NASA Recovers Stolen Lunar Dust
A small amount of moon dust that was stolen after it was brought to Earth by the Apollo 11 mission has been recovered and returned to the Johnson Space Center in Houston.
The lunar dust was part of the batch of moon rocks and dust the Apollo 11 crew brought back to Earth in July of 1969. The samples were stored at the Johnson Space Center and other NASA centers around the country.
Over the years since 1969, some rocks and dust were stolen by NASA employees, contractors, student interns, and others with access to them. Some ended up in private collections, but others were sold on the black market, which brings us to a recent public auction in St. Louis.
A St. Louis woman put a small amount of lunar dust up for auction, but federal investigators learned of it and confiscated the dust. They say the woman won't be charged, because she apparently got the dust from her late husband and she has no idea how or when he got it.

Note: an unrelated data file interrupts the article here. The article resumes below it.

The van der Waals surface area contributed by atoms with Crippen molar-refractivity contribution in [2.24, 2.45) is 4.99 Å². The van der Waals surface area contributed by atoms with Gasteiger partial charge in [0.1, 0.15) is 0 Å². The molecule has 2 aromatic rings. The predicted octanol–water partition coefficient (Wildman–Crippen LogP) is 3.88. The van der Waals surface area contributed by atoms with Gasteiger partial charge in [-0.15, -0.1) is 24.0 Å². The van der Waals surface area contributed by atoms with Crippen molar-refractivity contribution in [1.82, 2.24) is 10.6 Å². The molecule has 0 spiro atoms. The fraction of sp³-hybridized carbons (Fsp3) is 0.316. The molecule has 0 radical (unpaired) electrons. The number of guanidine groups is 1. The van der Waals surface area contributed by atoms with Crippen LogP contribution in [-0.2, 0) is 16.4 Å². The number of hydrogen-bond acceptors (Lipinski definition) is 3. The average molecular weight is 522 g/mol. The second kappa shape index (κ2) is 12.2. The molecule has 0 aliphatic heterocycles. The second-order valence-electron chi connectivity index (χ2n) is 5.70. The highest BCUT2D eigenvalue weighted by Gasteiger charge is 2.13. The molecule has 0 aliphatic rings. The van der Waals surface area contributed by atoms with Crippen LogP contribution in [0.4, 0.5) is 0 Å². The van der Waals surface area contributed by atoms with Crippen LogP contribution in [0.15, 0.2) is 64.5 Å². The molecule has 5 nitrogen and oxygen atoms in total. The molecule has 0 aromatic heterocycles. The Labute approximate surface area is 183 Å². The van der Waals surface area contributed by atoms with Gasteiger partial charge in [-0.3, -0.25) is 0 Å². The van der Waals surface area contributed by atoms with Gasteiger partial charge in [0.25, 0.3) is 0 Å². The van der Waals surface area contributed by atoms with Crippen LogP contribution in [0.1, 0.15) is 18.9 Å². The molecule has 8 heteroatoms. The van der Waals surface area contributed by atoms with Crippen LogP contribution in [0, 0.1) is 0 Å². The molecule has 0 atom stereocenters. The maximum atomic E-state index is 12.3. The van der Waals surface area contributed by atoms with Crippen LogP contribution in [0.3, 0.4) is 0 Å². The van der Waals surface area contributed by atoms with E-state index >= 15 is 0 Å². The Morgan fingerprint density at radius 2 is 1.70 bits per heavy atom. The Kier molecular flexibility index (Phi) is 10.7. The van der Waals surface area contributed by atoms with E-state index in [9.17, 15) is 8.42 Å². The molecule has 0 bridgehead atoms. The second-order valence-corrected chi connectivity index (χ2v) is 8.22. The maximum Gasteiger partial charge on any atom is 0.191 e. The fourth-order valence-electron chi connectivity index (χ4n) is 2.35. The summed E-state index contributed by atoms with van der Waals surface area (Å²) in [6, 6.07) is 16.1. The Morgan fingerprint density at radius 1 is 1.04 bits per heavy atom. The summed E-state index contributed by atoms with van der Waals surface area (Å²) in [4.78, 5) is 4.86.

NASA says this small bit of lunar soil came from a larger sample that was smuggled out of the Johnson Space Center years ago. The thief sold the entire sample to a man in Europe who divided it into smaller samples he sold as space memorabilia.
The U.S. Attorney in St. Louis says the moon dust is now back at JSC, but it was interesting to have it on his desk for one day. He says he'll never be that close to the moon again.
While the Justice Department traces the money trail between the original theft and the St. Louis auction, NASA is tightening the security around its collection of lunar material. It's illegal for private individuals to own lunar rocks and dust.